If you’ve ever made a visit to the Veterans Memorial Wall in Washington D.C., you would likely remember the reflective black granite, the gentle sloping shape of the wall, and over 58,000 etched names of those who gave their lives in the Vietnam War.
Perryville, Missouri, is now home to the only full-scale replica of this memorial wall. With the last panels installed last week, phase 1 of the development of Missouri’s National Veterans Memorial (MNVM) is complete.
Don Fulford, president of the board for the MNVM, says this project all began with Perryville native Jim Eddleman, who fought in the Vietnam War.
“He had always vowed that if he ever had the chance and the ability, he’d remember those guys,” says Fulford. “He brought the idea to the board about four years ago - he knew it was time to give back after 50 years.”
Roughly six years ago, Eddleman sat on a bench in the early morning when the traveling memorial wall came through Perryville. Here, not only did he think his hometown would serve as a great location for a replica, but perhaps on his own land.
“We get this question a lot: ‘Why Perryville? Why in the middle of this piece of farmland?’” says Fulford. “We represent the heartland of America. When you come here, it’s accessible; the backdrop is grain bins and tractors. So the healing properties of this land have been so powerful for so many.”
According to Fulford, the names on the replica are arranged exactly as they are on the original wall in Washington D.C. The MNVM is also directionally situated so that the sun rises and sets almost identically on both memorials.
The thousands of names, representing those killed in the Vietnam War, are placed in chronological order, which gives the wall its slight triangular shape.
“If you look to the far left, those were the first to be killed in order to the center- the peak- when hundreds of men were dying every day,” says Fulford. “Until the war ended at the other end, which was down to a much smaller number.”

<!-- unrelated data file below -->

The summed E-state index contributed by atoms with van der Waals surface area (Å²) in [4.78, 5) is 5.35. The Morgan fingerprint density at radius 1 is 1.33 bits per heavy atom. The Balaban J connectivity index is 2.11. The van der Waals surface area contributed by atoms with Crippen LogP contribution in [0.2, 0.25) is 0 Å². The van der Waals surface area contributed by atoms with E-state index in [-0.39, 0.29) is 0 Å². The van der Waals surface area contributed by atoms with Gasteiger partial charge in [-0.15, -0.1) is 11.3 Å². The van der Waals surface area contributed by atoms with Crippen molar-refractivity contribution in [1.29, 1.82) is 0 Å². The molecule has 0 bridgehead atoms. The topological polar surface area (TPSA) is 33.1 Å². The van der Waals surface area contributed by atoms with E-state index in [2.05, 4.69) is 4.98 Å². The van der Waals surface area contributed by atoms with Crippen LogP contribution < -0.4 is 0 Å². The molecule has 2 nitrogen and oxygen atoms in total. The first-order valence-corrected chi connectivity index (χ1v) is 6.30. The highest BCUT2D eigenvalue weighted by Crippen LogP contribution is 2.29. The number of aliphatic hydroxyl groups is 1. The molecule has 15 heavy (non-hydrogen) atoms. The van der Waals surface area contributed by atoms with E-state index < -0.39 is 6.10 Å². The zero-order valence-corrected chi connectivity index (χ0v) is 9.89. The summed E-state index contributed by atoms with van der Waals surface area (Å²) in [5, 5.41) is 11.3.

The memorial wall in Washington D.C. was designed by Maya Ying Lin, who was 21 at the time. Fulford says she came up with the striking reflective nature of the wall.
“You’re looking at the names, and it’s looking back to you,” says Fulford.
Fulford says they currently invite veterans for coffee at the MNVM every Tuesday. While this event has gathered 30-50 veterans each week, many more come to pay their respects throughout the week, at all times of the day and night.
“From what I understand, people who visit the wall do it at night or early in the morning, because it’s personal to them. They went to basic training with their friends on the wall, so when they come back and see their friends’ names, it’s certainly moving,” says Fulford. “The most important thing is they’re healing, they’re remembering.”
But, the wall was just a first step, and much work has yet to be done on the memorial. Fulford says they’re looking to do bigger and better things in the near future.
“Phase 2 includes all kinds of great things like walking paths and other memorials to other wars,” says Fulford. “But we still need feedback from other veterans, as well as support.”
Fulford says they’ve had many suggestions on other events to honor at the MNVM, including the Desert Storm War, and a possible memorial on Agent Orange. A museum is also in the works, for which Fulford says they’re still developing principles and policies.
“We’re saying very loudly, very proudly from our little part of America, that we’re proud of our veterans, no matter how they serve or where they serve,” says Fulford.
A candlelight vigil will be held at the MNVM on National POW/MIA day on September 21 at 7 p.m. to remember those still missing or lost in action. An official opening ceremony will be held on May 18, 2019.
The MNVM project is privately funded, and all work is done by a volunteer effort.